Friday, May 24, 2024
ElectricNewspaper focuses on why legacy car makers lag behind in EV market

Newspaper focuses on why legacy car makers lag behind in EV market

The popularity of new car makers in China’s fast-growing new energy vehicle market and the apparent lagging behind of many traditional car makers has sparked much discussion.

In an article published Monday, the Yangcheng Evening News in the southern Chinese city of Guangzhou focused on the issue, saying that what traditional car companies hate about themselves is that they seem to understand why the new car makers are winning, but they just can’t do it right.

The article said that traditional car companies can’t seem to shake the burden of the fuel car era, let alone the decision-making and operational mechanisms, even though they are also making new energy vehicles.

Instead, the electric car market seems to be the domain of the newest car companies, which were born only a few years ago, the article reads.

“The new car makers are eyeing electric, smart and connected vehicles in a desperate bid to maintain a state of zero distance from the founders to the designers to the users,” according to the article.

While executives of traditional car companies toil to plan their transformation, set up new departments, build new factories and try to imitate the words of young people, they also have to divide their energy to consider the manufacturing and production of fuel vehicles.

And the founders of young car-making new forces, backed by venture capitalists, have run away with it, according to the article.

While some traditional media still worry all day about the difficulties of charging, battery fires, and poor regulations, the new generation of young people seems to be unaffected by these problems at all.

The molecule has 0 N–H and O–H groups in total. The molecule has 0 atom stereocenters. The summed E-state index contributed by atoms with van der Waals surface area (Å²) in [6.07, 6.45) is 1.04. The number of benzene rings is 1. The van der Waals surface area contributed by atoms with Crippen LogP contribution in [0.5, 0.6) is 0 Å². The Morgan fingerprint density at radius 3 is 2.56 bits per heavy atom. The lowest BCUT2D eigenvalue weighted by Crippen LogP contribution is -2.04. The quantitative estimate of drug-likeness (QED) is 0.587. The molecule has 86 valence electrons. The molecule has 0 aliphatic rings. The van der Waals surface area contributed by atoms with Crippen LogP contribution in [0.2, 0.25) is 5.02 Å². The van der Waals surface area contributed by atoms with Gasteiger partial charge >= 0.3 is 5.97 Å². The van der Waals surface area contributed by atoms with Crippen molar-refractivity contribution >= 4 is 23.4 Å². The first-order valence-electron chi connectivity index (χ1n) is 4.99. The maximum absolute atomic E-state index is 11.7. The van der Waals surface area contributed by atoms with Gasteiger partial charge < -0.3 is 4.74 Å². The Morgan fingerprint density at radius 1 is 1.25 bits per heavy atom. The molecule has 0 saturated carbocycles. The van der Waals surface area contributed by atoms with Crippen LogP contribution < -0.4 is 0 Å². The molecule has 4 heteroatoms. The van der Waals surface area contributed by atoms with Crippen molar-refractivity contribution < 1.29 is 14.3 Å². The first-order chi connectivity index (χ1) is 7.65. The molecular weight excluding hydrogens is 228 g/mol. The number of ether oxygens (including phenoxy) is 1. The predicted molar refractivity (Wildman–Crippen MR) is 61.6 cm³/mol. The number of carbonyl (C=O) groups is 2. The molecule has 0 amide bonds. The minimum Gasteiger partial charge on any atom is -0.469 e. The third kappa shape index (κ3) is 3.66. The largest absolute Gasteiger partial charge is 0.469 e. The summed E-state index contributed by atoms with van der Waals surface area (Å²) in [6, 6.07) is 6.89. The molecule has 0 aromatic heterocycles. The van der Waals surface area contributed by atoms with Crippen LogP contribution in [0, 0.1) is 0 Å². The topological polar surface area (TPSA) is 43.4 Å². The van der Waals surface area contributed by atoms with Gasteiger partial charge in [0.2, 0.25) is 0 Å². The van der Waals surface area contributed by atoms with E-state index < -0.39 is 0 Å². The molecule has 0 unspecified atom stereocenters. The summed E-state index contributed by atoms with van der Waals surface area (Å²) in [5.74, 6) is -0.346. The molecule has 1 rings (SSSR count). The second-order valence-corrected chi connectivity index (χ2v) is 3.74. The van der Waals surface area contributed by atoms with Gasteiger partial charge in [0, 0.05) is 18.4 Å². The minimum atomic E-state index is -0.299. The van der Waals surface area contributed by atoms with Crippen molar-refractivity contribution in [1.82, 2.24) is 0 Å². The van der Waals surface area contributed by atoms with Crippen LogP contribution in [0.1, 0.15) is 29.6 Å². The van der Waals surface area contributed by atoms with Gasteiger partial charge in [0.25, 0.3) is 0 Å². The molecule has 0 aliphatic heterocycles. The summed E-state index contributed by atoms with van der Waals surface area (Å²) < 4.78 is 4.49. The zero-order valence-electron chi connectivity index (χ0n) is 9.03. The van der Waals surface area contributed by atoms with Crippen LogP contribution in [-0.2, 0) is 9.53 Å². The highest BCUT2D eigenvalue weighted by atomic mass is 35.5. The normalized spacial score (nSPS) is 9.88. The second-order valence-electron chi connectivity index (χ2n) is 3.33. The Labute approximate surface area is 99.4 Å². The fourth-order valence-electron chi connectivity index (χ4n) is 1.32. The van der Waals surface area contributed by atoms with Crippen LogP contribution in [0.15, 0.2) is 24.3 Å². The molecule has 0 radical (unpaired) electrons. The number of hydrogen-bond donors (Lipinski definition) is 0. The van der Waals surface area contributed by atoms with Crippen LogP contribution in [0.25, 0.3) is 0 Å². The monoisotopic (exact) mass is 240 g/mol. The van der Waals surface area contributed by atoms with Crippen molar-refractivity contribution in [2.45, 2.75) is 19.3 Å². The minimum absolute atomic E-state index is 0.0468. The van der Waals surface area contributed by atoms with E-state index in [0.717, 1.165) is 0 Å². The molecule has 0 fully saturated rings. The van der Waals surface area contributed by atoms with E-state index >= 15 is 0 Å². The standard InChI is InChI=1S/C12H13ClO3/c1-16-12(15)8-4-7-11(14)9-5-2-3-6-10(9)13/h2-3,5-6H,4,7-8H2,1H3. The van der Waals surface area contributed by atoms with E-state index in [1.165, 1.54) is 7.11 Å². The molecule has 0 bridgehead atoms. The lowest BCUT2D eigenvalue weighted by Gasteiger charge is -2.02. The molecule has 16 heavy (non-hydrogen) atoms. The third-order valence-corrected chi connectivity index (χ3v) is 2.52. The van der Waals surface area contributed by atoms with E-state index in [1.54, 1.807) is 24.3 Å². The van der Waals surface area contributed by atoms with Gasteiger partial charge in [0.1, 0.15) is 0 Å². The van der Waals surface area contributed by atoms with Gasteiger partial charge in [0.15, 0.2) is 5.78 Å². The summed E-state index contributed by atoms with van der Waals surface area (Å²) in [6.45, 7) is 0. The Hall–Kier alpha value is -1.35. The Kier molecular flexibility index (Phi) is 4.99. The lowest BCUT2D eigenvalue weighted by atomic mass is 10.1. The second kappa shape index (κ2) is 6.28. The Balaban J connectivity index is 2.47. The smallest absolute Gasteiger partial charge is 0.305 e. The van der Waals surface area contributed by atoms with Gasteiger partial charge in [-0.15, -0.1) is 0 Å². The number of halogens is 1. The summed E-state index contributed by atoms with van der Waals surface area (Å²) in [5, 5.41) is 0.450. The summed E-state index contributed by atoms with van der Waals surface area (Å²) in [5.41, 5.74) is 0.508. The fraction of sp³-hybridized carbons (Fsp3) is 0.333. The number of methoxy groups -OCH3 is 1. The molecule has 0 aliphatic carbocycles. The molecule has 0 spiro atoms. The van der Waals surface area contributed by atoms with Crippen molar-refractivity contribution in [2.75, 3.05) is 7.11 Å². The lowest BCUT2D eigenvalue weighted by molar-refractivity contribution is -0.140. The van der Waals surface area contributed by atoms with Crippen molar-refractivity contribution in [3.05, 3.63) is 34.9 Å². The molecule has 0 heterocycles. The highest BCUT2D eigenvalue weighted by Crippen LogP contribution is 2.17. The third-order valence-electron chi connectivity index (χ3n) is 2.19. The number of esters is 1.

Obviously, it is a different mindset that separates the groups completely. The younger the mindset, the more fearless they are with their new aesthetic, consumer, and car views, the article reads.

The various principles and standards that traditional car companies see may simply be as light as a feather in the eyes of the emerging group. As long as the delivery and payment problems are solved, buying a car, like buying a cell phone, becomes a habit for this group, according to the article.

This divide in thinking and perception also predisposes new power car companies to have an advantage, allowing them to still take China’s young consumers a long way, the article reads.

Against the backdrop of an overall positive new energy vehicle market, the new car makers, including NIO, XPeng Motors, and Li Auto, have all turned in what looks like good sales results.

XPeng sold 6,665 units in June, up 617 percent year-over-year. Its cumulative sales for the first half of the year were 30,738 units, up 459 percent year-over-year, and already exceeded the number of deliveries for the whole of 2020.

NIO delivered 8,083 units in June this year, up 116.1 percent year-on-year, which is NIO’s highest sales volume in a single month.

NIO delivered a total of 41,956 new vehicles in the first half of the year, up 196.1 percent year-on-year and reaching 95.9 percent of the company’s full-year deliveries last year.

Li Auto sold 7,713 units in June this year, up 320.6 percent year-on-year. In the first half of this year, Li Auto delivered a total of 30,154 units of Li ONE, up 216.5 percent year-on-year.

In addition to the three new car makers, Neta Automobile and Leap Motor also performed very well in June.

Neta has sold more than 4,000 units for three consecutive months. 21,104 units were sold from January to June, an increase of 478 percent year-on-year.

Leap Motor’s sales in June reached 3,941 units, up 893 percent year-on-year, with cumulative sales of 13,045 units in the first half of the year.

This article was first published by Phate Zhang on CnEVPost, a website focusing on new energy vehicle news from China.

CnEVPost is a website focused on the coverage of the new energy vehicle industry in China. As with our original intent for CnTechPost, there are a lot of interesting things happening in the Chinese EV industry every day, but they are not covered by the mainstream English language media. We're here to keep track of what's happening in the Chinese EV industry and strive to be the first to publish what we see in English.